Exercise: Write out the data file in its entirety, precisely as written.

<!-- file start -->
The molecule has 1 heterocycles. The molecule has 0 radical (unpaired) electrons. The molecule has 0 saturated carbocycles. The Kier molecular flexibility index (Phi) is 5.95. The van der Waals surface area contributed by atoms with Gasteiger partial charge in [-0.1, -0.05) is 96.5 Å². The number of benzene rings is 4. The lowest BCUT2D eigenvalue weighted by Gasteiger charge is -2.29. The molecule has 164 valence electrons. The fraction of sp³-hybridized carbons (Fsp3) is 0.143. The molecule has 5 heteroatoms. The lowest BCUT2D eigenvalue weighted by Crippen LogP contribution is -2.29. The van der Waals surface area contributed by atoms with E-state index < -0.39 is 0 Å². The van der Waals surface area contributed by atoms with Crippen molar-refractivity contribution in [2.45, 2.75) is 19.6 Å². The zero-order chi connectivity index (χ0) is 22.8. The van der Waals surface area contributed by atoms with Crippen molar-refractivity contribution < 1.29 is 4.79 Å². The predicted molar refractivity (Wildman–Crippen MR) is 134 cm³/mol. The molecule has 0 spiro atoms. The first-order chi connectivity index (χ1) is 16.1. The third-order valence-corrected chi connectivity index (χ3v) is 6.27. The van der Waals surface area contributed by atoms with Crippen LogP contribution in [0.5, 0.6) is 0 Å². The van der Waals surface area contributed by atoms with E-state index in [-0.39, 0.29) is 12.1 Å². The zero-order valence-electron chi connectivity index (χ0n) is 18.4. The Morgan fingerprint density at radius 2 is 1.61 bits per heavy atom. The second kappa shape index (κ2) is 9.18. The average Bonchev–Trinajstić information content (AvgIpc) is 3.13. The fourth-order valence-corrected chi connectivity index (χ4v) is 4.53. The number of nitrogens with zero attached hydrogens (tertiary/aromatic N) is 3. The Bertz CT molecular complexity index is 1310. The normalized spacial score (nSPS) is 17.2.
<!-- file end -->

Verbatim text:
The molecule has 1 heterocycles. The molecule has 0 radical (unpaired) electrons. The molecule has 0 saturated carbocycles. The Kier molecular flexibility index (Phi) is 5.95. The van der Waals surface area contributed by atoms with Gasteiger partial charge in [-0.1, -0.05) is 96.5 Å². The number of benzene rings is 4. The lowest BCUT2D eigenvalue weighted by Gasteiger charge is -2.29. The molecule has 164 valence electrons. The fraction of sp³-hybridized carbons (Fsp3) is 0.143. The molecule has 5 heteroatoms. The lowest BCUT2D eigenvalue weighted by Crippen LogP contribution is -2.29. The van der Waals surface area contributed by atoms with E-state index < -0.39 is 0 Å². The van der Waals surface area contributed by atoms with Crippen molar-refractivity contribution in [2.45, 2.75) is 19.6 Å². The zero-order chi connectivity index (χ0) is 22.8. The van der Waals surface area contributed by atoms with Crippen molar-refractivity contribution < 1.29 is 4.79 Å². The predicted molar refractivity (Wildman–Crippen MR) is 134 cm³/mol. The molecule has 0 spiro atoms. The first-order chi connectivity index (χ1) is 16.1. The third-order valence-corrected chi connectivity index (χ3v) is 6.27. The van der Waals surface area contributed by atoms with Crippen LogP contribution in [0.5, 0.6) is 0 Å². The van der Waals surface area contributed by atoms with E-state index in [-0.39, 0.29) is 12.1 Å². The zero-order valence-electron chi connectivity index (χ0n) is 18.4. The Morgan fingerprint density at radius 2 is 1.61 bits per heavy atom. The second kappa shape index (κ2) is 9.18. The average Bonchev–Trinajstić information content (AvgIpc) is 3.13. The fourth-order valence-corrected chi connectivity index (χ4v) is 4.53. The number of nitrogens with zero attached hydrogens (tertiary/aromatic N) is 3. The Bertz CT molecular complexity index is 1310. The normalized spacial score (nSPS) is 17.2.